Almost half of Catholics didn’t understand Communion. Most Protestants didn’t know that Martin Luther started the Reformation. Almost half of Jews didn’t realize Maimonides was Jewish. And atheists were among the best informed about religion.Looking at the questions he samples in his article, I can see why people failed the test. He picked 13 that he characterized as dealing with extremism and fundamentalism. Here are the first three:
1. Which holy book stipulates that a girl who does not bleed on her wedding night should be stoned to death?
- >ddda. Koran b. Old Testament c. (Hindu) Upanishads
2. Which holy text declares: “Let there be no compulsion in religion”?
3. The terrorists who pioneered the suicide vest in modern times, and the use of women in terror attacks, were affiliated with which major religion?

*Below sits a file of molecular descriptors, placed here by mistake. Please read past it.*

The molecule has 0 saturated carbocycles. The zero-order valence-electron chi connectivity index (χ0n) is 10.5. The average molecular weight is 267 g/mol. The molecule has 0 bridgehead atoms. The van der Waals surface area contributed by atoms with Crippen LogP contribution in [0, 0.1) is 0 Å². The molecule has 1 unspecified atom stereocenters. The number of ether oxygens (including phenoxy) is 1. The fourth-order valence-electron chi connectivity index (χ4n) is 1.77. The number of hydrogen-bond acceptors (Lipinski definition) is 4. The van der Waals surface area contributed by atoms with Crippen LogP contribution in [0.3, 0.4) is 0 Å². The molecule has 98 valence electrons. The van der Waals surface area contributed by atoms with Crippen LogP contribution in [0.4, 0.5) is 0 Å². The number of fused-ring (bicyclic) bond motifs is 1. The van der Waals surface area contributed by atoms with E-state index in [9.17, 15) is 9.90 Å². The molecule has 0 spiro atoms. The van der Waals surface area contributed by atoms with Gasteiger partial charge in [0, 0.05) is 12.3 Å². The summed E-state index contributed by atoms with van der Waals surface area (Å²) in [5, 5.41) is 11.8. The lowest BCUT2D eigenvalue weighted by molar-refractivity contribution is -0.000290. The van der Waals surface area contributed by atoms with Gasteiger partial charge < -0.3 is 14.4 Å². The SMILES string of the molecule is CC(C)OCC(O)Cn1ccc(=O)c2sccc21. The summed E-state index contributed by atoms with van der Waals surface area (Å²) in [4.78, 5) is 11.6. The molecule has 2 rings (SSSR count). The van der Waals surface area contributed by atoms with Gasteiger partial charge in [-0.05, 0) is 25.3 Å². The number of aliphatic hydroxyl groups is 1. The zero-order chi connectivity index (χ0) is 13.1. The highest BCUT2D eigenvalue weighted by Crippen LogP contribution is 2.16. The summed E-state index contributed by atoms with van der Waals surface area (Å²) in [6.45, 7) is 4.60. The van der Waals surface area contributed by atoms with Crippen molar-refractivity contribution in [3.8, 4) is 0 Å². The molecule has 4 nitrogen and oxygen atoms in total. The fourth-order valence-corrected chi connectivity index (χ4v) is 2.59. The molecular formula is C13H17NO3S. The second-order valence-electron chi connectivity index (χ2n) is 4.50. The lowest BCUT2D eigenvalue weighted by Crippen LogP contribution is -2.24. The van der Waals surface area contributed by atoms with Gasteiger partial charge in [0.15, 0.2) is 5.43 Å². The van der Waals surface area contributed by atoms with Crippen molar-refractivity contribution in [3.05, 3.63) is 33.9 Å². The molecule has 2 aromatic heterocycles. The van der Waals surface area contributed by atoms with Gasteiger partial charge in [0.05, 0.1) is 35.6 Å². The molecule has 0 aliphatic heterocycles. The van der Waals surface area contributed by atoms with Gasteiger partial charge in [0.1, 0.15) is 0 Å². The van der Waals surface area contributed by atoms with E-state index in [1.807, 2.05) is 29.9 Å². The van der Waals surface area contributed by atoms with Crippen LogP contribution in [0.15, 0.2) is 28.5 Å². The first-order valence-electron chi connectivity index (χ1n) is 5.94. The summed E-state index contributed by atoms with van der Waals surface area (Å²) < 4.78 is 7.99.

- >xa. Koran b. Gospel of Matthew c. Letter of Paul to the Romans
a. Islam b. Christianity c. Hinduism
You can find the other ten questions and the answers in Kristof's editorial. (The NY Times online is still free, but you may have to register to read it.)
I bring this up only because I just put up three posts (Part I: Snowy Plover, Part II: Beach Hoppers, Part III: Kelp Flies) about how complicated the world is and the need to recognize how little we know instead of making bombastic authoritative statements about things we don't understand. He says the same thing this way:
. . . the point of this little quiz is that religion is more complicated than it sometimes seems, and that we should be wary of rushing to inflammatory conclusions about any faith, especially based on cherry-picking texts.